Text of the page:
|Straight bumper||Bent bumper|
|Slight space between the windscreens|
|Sunroof||No Sunroof||Notchback with split rear window||Single rear window|
|Teardrop style side windows|
|Silver wire wheels||Black wire wheels|
So the judges in 1997 decided the Talbot-Lago was the most elegant. Why didn’t the near-twin win in 2022? Simply, the judges believed the 1932 Duesenberg J Figoni Sports Torpedo was more deserving. Chassis 2509 (engine number J-465) was shipped without coachwork to European distributor E.Z. Sadovich’s Motors Deluxe of Paris, and there coachbuilder Joseph Figoni fitted it with a unique Sports Torpedo complete with a hood extended back to a low vee’d windshield and a tapered tail. Like the 2022 Best of Show Nominee, J-465 has competition pedigree, being driven by Sadovich in the 1932 Paris-Nice Rallye, and Figoni coachwork. It was later exhibited at a concours at Cannes, winning the Grand Prix.
During the 1960s, the original coachwork was removed and ultimately mounted to another Model J chassis. The original chassis and Figoni coachwork remained separated for decades until both were acquired and reunited by the present owner. It was shown at the Pebble Beach Concours d’Elegance as an ‘exhibit only’ display before retaking the show field in 2022 where it was crowned Best of Show.
A Look at Other Talbot-Lago Tear Drop Coachwork by Figoni & Falaschi
Chassis 90107 was ordered by the Maharajah of Kapurthala, was used by the Maharani, an English woman who went by the name of Stella Mudge, an exotic dancer at the Folies Bergeres in Paris. It campaigned in several Concours d’Elegance where it won many awards and is currently known as the only Tear Drop with front fender skirts. The car was imported in the United States by Luigi Chinetti in 1950, and was later donated to The Nethercutt Collection by Betty Locke in March 2005. This Talbot-Lago has been given a ground-up restoration with original paint and leather upholstery used as references, ensuring its return to original colors and configuration. It made its restoration debut in 2005 at the Pebble Beach Concours d’Elegance where it earned a First in Class trophy. In 2007 it won Best of Show at the Amelia Island Concours d’Elgance.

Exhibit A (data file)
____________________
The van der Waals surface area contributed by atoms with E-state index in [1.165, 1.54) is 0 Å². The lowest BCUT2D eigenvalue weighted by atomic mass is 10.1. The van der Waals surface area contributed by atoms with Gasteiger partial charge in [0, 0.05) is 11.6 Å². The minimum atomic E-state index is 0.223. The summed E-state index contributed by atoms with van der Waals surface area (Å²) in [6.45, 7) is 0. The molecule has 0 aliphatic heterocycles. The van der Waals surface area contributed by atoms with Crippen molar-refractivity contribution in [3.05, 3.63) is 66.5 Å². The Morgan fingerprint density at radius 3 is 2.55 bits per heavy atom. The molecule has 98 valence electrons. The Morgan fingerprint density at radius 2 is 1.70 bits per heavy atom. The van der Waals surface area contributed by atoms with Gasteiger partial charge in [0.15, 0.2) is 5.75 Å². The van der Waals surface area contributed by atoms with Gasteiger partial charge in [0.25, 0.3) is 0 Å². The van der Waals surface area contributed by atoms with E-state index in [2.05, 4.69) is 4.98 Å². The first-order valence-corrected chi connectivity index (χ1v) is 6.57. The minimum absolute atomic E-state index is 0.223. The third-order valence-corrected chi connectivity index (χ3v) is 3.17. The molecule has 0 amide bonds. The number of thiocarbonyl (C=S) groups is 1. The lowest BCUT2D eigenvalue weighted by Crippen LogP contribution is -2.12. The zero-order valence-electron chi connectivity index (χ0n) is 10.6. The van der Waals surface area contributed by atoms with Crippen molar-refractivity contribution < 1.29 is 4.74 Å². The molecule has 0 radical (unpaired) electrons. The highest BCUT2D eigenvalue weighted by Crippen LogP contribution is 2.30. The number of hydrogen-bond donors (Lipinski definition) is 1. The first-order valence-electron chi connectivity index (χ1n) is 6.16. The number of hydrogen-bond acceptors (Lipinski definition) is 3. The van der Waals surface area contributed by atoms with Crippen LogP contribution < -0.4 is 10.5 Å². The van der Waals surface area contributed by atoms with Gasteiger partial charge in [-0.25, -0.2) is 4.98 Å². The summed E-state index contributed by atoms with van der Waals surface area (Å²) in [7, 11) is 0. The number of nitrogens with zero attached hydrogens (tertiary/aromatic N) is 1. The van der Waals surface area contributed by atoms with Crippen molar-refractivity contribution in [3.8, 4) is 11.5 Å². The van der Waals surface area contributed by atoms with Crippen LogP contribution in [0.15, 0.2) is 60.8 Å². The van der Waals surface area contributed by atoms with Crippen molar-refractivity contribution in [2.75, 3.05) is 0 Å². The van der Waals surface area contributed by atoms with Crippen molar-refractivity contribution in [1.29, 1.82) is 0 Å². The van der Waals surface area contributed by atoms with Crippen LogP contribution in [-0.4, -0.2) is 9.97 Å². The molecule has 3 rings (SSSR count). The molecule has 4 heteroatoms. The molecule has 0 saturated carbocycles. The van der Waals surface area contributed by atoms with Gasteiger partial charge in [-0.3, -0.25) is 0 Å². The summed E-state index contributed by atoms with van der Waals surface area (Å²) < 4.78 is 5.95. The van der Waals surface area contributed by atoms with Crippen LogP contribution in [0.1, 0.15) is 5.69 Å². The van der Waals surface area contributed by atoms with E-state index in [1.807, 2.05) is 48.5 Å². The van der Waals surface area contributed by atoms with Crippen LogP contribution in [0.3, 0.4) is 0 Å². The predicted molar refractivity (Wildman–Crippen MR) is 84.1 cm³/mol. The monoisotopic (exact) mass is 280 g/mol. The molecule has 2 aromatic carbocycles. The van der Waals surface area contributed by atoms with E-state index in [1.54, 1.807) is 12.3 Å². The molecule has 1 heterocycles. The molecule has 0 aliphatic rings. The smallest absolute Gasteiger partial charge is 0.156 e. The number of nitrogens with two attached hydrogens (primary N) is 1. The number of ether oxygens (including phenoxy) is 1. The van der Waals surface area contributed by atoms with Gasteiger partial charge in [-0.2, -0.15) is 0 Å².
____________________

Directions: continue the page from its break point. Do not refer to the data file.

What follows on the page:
This Talbot-Lago was displayed at the Olympia International Automobile Exhibition in London and its first owner was Bentley Boy and chairman of Bentley Motors Woolf Barnato. It has an aluminum alloy body, a sunroof, a foldout windscreen, and competition-style exhaust headers.
In the 1960s, the car sold to Otto Zipper and imported to teh United States. Subsequent owners include Peter Giddings, John Calley, and Pat hart, who undertook a multi-year restoration. In 1985, the car was acquired by Peter Mullin who completed the restoration.
Chassis 90112 was delivered new to M. Troussaint, Director of the Casino at Namur, Belgium. Likely as a result of World War II, the car disappeared from view, resurfacing in storage in the 1950s. It was complete and original when the current owners acquired the car in the early 2000s. The car proved to be remarkably complete. Most of the wooden framework was used after disassembly, cleaning and refastening. Sheet metal, upholstery and mechanical refurbishments were all handled with an eye towards perfection and a respect for the original intent and purpose of the car.
Talbot-Lago T150 C SS number 90117 was ordered in 1938 by the Duke Philippe de Massa specifically to race in the 1939 Le Mans 24 Hours. Seized by Germans during World War II, this car remained in Eastern Germany until the fall of the Berlin Wall. Through various owners, it ended up in the United States where it was completely restored.
This car was purchased by Mrs. Robin Byng who saw it on display at the 1938 Paris Salon. Her husband was the son of the Earl of Strafford. Together, they enjoyed this car in France prior to World War II. The car was commandeered by the Nazis during the war and its tires were stolen. The interior did not fare so well either, as it was ripped and torn. The Byngs were later able to recover the war once peacetime arrived.
The car was later imported into England where it was given a proper restoration. It was later acquired by Rob Walter, a racing car driver, who fitted it with several modifications such as a Lockheed conversion for the brakes. The Wilson gearbox was switched with a Cotal which required no use of the clutch except for the initial starting off. The 6.00×17 tires were replaced with 5.25×17-inch. This car was used at the 1949 LeMans 24-Hour race by Walker as his test car. The car was in the ownership of Mrs. Gladys Gehrt, a United States, resident from the 1960s to 1974. It was sold to John Calley of Beverley Hills who kept the car until 1985 when it was sold to Tom Barrett. It was later traded to John Wallerich. In 1992, it was apart of the Blackhawk Auto Collection. It was added to the Rosso Bianco Collection later in that year.